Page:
GEORGE H. NASON, INDIVIDUALLY & AS TRUSTEE OF THE CHURCH STREET REALTY TRUST v. C & S HEATING, AIR, & ELECTRICAL, INC. AND O’BRIEN HEATING & AIR, INC. (Tenn. Ct. App. April 30, 2009).
Plaintiff appeals summary judgment granted on claims for breach of contract, unjust enrichment and entitlement to quantum meruit relief. The trial court dismissed the complaint based on the doctrine of collateral estoppel finding Plaintiff’s claims or rights to the same property were finally adjudicated in federal court. We affirm.
Opinion may be found at the TBA website:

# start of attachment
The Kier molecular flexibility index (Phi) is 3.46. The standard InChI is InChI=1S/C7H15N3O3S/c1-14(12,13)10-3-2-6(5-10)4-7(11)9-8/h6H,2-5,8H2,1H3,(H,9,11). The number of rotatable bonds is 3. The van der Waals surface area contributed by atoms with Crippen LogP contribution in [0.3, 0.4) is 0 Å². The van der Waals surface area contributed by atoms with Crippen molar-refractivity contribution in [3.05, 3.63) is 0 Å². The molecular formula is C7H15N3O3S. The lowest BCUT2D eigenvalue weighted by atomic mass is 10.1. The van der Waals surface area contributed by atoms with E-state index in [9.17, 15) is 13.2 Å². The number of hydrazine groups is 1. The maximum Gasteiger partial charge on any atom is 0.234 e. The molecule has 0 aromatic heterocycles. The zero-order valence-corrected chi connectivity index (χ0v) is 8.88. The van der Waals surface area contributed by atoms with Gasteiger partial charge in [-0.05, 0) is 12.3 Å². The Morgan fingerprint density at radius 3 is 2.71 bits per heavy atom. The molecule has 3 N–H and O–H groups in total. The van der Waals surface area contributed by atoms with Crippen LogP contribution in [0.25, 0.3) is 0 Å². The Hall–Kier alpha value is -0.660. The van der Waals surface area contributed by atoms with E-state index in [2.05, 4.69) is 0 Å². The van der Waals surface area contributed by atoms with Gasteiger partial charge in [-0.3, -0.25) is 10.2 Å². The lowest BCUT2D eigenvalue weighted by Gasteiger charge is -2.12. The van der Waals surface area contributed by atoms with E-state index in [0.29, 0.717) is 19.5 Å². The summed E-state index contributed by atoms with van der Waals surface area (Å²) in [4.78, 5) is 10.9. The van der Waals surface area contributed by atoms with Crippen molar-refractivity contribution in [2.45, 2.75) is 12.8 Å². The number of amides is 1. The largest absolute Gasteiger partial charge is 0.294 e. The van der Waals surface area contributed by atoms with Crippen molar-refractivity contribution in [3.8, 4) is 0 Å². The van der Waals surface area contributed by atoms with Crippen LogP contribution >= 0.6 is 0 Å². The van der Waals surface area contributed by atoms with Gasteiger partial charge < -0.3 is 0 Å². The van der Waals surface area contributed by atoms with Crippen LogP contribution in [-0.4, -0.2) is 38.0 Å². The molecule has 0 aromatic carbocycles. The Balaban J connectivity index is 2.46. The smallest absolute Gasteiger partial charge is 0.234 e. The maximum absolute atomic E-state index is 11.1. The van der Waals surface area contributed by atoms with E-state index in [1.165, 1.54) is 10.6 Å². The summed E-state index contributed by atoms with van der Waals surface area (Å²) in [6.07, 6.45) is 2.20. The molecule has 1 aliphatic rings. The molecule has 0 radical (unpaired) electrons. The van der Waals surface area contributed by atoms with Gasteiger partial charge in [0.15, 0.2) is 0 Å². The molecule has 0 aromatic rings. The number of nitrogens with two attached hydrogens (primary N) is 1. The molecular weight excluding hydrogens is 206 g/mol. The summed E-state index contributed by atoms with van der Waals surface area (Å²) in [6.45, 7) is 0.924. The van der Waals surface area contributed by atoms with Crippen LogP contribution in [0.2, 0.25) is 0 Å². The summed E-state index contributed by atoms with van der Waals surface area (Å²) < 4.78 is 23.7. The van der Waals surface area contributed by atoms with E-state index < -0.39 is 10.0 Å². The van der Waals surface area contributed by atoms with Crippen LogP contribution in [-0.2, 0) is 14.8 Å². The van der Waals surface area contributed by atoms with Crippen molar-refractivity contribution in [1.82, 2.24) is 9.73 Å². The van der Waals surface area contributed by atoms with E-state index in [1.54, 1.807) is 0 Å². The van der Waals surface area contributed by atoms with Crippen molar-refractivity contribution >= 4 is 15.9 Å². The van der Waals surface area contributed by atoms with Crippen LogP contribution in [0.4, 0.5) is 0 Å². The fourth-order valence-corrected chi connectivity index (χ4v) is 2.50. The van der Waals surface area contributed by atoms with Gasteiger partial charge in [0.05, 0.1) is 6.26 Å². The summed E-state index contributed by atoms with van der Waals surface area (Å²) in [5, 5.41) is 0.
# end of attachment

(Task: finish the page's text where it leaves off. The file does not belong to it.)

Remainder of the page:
”In this case, the district court found that Mr. Nason had the necessary standing under Article III but did not have the requisite statutory standing to challenge the forfeiture because he failed comply with Rule C(6) after sufficient constructive notice of the action was given. Mr. Nason’s inability to proceed as a party to the forfeiture action was a problem of his own making. Several attempts were made to personally serve Mr. Nason with notice in addition to the published notices. Despite Mr. Nason’s belief that the breach of contract claims do not arise from or relate to the forfeiture action, the time to challenge the validity of Appellees’ liens and claimed interest in the property was during the civil forfeiture action. Mr. Nason cannot now assert his position on a claim that was settled between the Appellees and the government and approved in a final order of the district court by filing a second suit, regardless of whether the first action was in rem or in personam. Examination of the previous action shows that Mr. Nason had a full and fair opportunity to litigate the issues he now seeks to raise but failed to timely act to use that opportunity when he failed to file an answer or statement of interest. Balancing the concerns of judicial efficiency and fairness to the parties, we find that Mr. Nason is subject to preclusion by collateral estoppel since he could have become a party to the prior litigation.” Id.